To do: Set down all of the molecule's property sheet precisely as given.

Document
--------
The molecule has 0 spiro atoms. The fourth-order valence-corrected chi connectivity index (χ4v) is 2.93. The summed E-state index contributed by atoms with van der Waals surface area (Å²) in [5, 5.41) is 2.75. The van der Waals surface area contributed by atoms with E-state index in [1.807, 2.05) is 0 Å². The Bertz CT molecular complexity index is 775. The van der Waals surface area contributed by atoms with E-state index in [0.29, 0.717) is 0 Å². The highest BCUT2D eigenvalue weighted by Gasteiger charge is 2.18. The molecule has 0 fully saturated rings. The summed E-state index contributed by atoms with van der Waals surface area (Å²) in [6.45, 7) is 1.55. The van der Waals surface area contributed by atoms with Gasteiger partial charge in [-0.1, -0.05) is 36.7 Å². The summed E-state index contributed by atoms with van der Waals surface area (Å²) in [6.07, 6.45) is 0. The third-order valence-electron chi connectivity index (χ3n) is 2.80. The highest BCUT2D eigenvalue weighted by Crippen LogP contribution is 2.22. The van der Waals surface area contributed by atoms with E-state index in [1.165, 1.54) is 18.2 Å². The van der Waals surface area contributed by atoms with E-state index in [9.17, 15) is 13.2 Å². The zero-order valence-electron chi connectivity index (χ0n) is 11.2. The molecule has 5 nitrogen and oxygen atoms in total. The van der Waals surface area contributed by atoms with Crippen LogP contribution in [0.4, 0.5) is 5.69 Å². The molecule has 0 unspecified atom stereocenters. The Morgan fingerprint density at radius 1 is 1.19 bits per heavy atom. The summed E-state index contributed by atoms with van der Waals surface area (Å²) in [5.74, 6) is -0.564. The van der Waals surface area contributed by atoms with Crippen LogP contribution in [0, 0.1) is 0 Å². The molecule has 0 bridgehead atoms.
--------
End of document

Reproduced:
The molecule has 0 spiro atoms. The fourth-order valence-corrected chi connectivity index (χ4v) is 2.93. The summed E-state index contributed by atoms with van der Waals surface area (Å²) in [5, 5.41) is 2.75. The van der Waals surface area contributed by atoms with E-state index in [1.807, 2.05) is 0 Å². The Bertz CT molecular complexity index is 775. The van der Waals surface area contributed by atoms with E-state index in [0.29, 0.717) is 0 Å². The highest BCUT2D eigenvalue weighted by Gasteiger charge is 2.18. The molecule has 0 fully saturated rings. The summed E-state index contributed by atoms with van der Waals surface area (Å²) in [6.45, 7) is 1.55. The van der Waals surface area contributed by atoms with Gasteiger partial charge in [-0.1, -0.05) is 36.7 Å². The summed E-state index contributed by atoms with van der Waals surface area (Å²) in [6.07, 6.45) is 0. The third-order valence-electron chi connectivity index (χ3n) is 2.80. The highest BCUT2D eigenvalue weighted by Crippen LogP contribution is 2.22. The van der Waals surface area contributed by atoms with E-state index in [1.165, 1.54) is 18.2 Å². The van der Waals surface area contributed by atoms with E-state index in [9.17, 15) is 13.2 Å². The zero-order valence-electron chi connectivity index (χ0n) is 11.2. The molecule has 5 nitrogen and oxygen atoms in total. The van der Waals surface area contributed by atoms with Crippen LogP contribution in [0.4, 0.5) is 5.69 Å². The molecule has 0 unspecified atom stereocenters. The Morgan fingerprint density at radius 1 is 1.19 bits per heavy atom. The summed E-state index contributed by atoms with van der Waals surface area (Å²) in [5.74, 6) is -0.564. The van der Waals surface area contributed by atoms with Crippen LogP contribution in [0, 0.1) is 0 Å². The molecule has 0 bridgehead atoms.